Paraffin wax is a byproduct of the oil refining industry. The waxes are categorized by their “melting point”. The melting point is the temperature at which a wax from solid to liquid will turn. They are divided into 3 categories: high melting point, medium melting point and low melting point. Everyone has different properties, making it suitable for various applications
Low melt point wax approx (40-54 degrees C)
This wax is suited best for container candles. It is soft and has good adhesive qualities, allowing it to shrink from sides of the container does not, as it cools. The small amount of shrinkage has the added benefit of requiring only one pour, with no top up required. The softness and adhesive make this wax properties unsuitable for molded candles. It must not the stiffness to support and maintain a rigid pillar free form, and it is not as simple as a wax that has a stronger contraction upon cooling from a form. You often find this wax as a “Container wax” sold and is suitable for candle jars, filled glass containers, candles or each candle not designed to be removed from the container before burning.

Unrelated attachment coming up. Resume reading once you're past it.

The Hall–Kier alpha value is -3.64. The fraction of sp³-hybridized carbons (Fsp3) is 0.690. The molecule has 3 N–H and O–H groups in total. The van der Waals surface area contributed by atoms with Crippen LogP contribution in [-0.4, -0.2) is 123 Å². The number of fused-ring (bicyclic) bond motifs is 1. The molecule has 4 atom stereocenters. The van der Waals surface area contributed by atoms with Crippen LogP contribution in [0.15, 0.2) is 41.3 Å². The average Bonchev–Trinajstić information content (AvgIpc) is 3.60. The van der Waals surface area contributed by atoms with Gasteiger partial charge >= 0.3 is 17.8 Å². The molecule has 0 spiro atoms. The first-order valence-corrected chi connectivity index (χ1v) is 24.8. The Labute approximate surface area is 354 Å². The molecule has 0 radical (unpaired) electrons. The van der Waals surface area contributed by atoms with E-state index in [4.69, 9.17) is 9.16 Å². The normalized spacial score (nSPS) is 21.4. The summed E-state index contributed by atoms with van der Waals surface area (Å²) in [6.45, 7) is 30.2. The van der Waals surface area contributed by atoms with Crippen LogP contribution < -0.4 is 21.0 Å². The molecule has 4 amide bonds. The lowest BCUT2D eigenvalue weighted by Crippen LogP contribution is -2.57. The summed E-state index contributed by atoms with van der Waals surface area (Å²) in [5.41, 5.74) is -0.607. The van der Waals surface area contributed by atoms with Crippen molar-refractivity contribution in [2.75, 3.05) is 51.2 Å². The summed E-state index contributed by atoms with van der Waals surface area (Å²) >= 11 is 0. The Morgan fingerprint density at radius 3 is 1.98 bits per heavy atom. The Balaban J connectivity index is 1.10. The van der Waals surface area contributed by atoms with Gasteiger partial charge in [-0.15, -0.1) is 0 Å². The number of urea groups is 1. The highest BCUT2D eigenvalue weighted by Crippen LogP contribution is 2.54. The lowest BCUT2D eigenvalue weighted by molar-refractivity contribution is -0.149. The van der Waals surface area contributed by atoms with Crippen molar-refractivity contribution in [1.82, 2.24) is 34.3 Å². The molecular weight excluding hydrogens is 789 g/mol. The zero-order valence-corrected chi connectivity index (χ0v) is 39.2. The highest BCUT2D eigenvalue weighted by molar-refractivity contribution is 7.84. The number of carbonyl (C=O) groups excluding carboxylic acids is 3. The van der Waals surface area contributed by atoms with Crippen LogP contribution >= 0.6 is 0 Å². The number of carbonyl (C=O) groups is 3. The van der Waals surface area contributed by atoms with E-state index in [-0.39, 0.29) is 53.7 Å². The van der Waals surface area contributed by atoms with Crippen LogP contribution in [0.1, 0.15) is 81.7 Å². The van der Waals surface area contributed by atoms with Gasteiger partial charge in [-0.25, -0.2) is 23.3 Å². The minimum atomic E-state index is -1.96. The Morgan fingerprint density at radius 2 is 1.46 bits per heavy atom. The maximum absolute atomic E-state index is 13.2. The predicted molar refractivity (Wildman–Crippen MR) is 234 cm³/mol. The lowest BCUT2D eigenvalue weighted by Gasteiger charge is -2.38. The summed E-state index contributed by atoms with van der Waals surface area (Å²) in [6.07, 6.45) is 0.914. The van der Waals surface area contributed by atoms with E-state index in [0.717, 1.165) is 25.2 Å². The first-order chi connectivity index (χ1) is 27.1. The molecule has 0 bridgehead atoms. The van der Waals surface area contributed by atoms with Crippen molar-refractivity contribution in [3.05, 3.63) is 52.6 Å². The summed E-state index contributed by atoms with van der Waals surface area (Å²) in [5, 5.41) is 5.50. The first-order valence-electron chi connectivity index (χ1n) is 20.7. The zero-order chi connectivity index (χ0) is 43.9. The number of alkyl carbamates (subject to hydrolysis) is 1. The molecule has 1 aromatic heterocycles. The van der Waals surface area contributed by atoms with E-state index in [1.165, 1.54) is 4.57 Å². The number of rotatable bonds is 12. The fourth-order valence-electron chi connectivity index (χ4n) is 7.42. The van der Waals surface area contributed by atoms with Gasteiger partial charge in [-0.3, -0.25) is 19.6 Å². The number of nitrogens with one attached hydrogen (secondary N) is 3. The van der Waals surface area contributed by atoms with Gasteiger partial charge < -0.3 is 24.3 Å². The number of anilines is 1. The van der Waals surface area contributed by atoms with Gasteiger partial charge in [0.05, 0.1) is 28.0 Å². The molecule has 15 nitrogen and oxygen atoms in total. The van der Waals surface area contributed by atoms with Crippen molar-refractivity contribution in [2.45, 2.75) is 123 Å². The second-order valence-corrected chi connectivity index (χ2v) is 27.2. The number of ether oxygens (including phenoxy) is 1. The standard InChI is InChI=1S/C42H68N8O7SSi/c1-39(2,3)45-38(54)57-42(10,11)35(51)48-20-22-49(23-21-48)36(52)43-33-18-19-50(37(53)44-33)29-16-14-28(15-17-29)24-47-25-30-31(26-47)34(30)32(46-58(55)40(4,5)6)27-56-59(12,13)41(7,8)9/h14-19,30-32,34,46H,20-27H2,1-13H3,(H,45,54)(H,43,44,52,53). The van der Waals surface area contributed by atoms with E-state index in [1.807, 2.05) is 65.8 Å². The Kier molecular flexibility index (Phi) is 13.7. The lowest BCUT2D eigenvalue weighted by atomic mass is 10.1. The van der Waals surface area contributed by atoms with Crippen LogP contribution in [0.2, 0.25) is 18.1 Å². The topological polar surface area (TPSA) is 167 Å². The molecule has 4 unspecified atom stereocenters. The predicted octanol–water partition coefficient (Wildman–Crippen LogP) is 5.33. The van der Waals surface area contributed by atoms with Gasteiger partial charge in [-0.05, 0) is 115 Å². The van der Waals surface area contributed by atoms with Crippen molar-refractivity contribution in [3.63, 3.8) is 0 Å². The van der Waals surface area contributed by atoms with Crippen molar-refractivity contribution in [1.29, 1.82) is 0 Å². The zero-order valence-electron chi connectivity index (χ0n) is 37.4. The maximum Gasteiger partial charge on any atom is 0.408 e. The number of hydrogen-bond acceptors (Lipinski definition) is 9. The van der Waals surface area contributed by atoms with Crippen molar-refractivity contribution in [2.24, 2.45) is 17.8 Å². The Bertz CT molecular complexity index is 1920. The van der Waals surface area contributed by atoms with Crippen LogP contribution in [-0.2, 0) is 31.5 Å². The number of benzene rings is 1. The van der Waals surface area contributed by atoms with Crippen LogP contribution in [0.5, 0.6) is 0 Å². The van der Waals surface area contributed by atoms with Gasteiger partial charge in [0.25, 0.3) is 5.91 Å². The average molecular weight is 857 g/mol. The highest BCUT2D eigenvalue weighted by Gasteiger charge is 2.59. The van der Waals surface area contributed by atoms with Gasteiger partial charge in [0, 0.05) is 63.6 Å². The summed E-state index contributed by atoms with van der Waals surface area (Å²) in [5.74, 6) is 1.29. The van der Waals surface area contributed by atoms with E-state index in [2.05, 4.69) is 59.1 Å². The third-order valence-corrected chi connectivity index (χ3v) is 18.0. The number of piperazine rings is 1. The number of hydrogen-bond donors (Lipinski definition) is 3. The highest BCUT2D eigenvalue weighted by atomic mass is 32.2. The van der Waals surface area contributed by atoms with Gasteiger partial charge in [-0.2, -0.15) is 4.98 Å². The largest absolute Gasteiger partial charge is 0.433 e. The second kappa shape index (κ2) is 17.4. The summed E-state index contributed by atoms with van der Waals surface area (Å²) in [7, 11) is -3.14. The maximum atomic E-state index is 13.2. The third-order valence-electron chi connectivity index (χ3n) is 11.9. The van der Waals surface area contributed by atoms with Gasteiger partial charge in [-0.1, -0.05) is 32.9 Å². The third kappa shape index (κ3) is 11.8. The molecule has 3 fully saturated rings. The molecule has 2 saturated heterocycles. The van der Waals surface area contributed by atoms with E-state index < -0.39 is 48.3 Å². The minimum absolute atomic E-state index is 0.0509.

Medium Melt Point Wax approx (54-65 degrees C)
Not as soft as container wax, but still doesn’t have the rigidity to maintain a large pillar shape without the aid of additives, this wax is best suited to container candles and smaller moulded candles such as votive.
High Melt Point Wax approx (65-75 degrees C)
A strong, hard wax, suitable for shaped and pillar candles. It has a lot of shrinkage as it cools, so of course something pulls away from the sides, so remove the candle from the mold. The downside is it need “Topping up”, probably a couple of times to leave a lap around the wick as the wax cools and shrinks.